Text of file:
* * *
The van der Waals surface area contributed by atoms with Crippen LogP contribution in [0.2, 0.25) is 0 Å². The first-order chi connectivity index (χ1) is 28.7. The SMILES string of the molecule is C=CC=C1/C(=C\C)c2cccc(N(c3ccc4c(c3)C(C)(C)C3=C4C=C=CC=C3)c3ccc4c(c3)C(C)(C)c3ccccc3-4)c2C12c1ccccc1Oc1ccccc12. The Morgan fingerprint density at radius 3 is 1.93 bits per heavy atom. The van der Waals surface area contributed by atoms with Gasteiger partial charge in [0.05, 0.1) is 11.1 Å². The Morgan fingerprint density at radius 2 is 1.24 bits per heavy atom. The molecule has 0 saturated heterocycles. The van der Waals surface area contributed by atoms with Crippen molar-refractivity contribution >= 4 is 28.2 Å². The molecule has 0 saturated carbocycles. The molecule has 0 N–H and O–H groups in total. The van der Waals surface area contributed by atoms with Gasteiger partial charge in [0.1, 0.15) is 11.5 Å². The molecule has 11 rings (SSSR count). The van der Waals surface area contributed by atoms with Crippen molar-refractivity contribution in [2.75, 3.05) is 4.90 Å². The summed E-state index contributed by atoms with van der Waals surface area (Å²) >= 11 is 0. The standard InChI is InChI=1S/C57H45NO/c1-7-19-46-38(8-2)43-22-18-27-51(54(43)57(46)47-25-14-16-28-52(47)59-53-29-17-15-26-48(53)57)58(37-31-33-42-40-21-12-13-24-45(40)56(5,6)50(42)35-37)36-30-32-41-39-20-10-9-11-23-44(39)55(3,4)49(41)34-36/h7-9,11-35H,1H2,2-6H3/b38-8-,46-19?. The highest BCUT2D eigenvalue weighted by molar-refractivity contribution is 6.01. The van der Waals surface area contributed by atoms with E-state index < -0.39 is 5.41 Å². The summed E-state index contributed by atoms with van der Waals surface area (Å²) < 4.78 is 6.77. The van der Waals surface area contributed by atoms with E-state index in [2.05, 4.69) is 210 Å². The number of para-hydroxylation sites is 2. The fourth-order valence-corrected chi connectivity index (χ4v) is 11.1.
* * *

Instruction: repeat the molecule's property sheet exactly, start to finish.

The van der Waals surface area contributed by atoms with Crippen LogP contribution in [0.2, 0.25) is 0 Å². The first-order chi connectivity index (χ1) is 28.7. The SMILES string of the molecule is C=CC=C1/C(=C\C)c2cccc(N(c3ccc4c(c3)C(C)(C)C3=C4C=C=CC=C3)c3ccc4c(c3)C(C)(C)c3ccccc3-4)c2C12c1ccccc1Oc1ccccc12. The Morgan fingerprint density at radius 3 is 1.93 bits per heavy atom. The van der Waals surface area contributed by atoms with Gasteiger partial charge in [0.05, 0.1) is 11.1 Å². The Morgan fingerprint density at radius 2 is 1.24 bits per heavy atom. The molecule has 0 saturated heterocycles. The van der Waals surface area contributed by atoms with Crippen molar-refractivity contribution >= 4 is 28.2 Å². The molecule has 0 saturated carbocycles. The molecule has 0 N–H and O–H groups in total. The van der Waals surface area contributed by atoms with Gasteiger partial charge in [0.1, 0.15) is 11.5 Å². The molecule has 11 rings (SSSR count). The van der Waals surface area contributed by atoms with Crippen molar-refractivity contribution in [2.75, 3.05) is 4.90 Å². The summed E-state index contributed by atoms with van der Waals surface area (Å²) >= 11 is 0. The standard InChI is InChI=1S/C57H45NO/c1-7-19-46-38(8-2)43-22-18-27-51(54(43)57(46)47-25-14-16-28-52(47)59-53-29-17-15-26-48(53)57)58(37-31-33-42-40-21-12-13-24-45(40)56(5,6)50(42)35-37)36-30-32-41-39-20-10-9-11-23-44(39)55(3,4)49(41)34-36/h7-9,11-35H,1H2,2-6H3/b38-8-,46-19?. The highest BCUT2D eigenvalue weighted by molar-refractivity contribution is 6.01. The van der Waals surface area contributed by atoms with E-state index < -0.39 is 5.41 Å². The summed E-state index contributed by atoms with van der Waals surface area (Å²) < 4.78 is 6.77. The van der Waals surface area contributed by atoms with E-state index in [2.05, 4.69) is 210 Å². The number of para-hydroxylation sites is 2. The fourth-order valence-corrected chi connectivity index (χ4v) is 11.1.